Isabelle Craig is one of Radio-Canada's best hosts.
She does not confuse her role with that of an activist, or a preacher, prized, alas, by some of her colleagues.
Whoever is interviewed by her does not feel like going to court, any more than bowing to a session of social gossip. Never complacent, she conducts her interviews with intelligence, honesty, insight and empathy, whoever the guest is.
In the space of a few weeks, she split two important tweets.
In the first, dated June 30, she claimed the elementary right to name the work White Nègres d’Amérique without amputating the title.
In the second, dated July 21, she disagreed with those who now call women "people with a uterus".
I quote it. “No, I am not a person with a uterus […]. And no, saying that doesn't make me transphobic or homophobic. I don't walk in there, not after spending 30 years reaching out to victims of exclusion. [...]".
These are not political tweets, but simple common sense. The title of a book is not censored.
Similarly, there is something twisted in making women invisible by now referring to them as “people with a uterus”. We could go further by recalling that there is something degrading, as we see in the British health system, in proposing to speak no longer of the vagina, but of the "hole in front", of replacing the breastmilk formula as "human milk" or to assert, as we heard recently in the US Senate, that a man can be pregnant.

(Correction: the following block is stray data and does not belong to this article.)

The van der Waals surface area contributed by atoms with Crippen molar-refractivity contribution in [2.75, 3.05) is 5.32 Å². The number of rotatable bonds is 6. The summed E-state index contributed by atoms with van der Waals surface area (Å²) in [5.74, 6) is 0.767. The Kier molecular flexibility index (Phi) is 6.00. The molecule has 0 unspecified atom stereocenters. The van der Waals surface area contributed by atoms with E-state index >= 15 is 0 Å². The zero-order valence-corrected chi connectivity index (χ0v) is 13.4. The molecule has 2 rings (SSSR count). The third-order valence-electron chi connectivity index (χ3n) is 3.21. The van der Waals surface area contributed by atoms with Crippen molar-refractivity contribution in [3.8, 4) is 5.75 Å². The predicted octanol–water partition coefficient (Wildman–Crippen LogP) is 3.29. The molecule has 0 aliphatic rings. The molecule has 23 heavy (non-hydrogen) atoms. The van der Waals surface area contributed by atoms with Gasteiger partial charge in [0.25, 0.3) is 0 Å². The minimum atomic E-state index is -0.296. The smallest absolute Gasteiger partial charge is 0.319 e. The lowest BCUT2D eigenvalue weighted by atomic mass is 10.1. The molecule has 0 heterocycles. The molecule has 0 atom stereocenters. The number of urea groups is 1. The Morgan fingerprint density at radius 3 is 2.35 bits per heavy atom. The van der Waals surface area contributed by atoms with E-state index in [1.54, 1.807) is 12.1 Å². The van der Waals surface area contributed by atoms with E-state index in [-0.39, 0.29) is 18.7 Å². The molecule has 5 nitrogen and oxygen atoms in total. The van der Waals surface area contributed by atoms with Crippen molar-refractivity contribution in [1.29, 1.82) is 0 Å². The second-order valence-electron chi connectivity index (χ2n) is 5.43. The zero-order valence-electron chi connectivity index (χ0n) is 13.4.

Should we be surprised when the terms father and mother have been replaced in many places by parent 1 and parent 2?
Let's be sure of one thing, Isabelle Craig's discomfort is widespread.
As we know, several Radio-Canada personalities opposed the CRTC's decision by calling for censorship of the title Nègres blancs d'Amérique.
And how many are no longer tolerating this inclusive newspeak that derealizes existence?
There is probably a generational dimension here, as we saw in the New York Times in 2020, when old-fashioned, yet “left” journalists saw the arrival of a new generation of militant journalists who believe themselves at the service of an ideological crusade, and who censor as they breathe.
Will old-fashioned journalists hold their own?
However, I fear something. The price to pay for denouncing censorship or inclusive newspeak is high. The dominant ideology does not forgive it. You can lose your reputation there.
And that, many cannot imagine. They are psychologically paralyzed.
They would rather censor themselves than stand together with what they call the evil “right-wing columnists”. They will even want to forget that they have already thought otherwise.
Am I too pessimistic? I hope I'm wrong.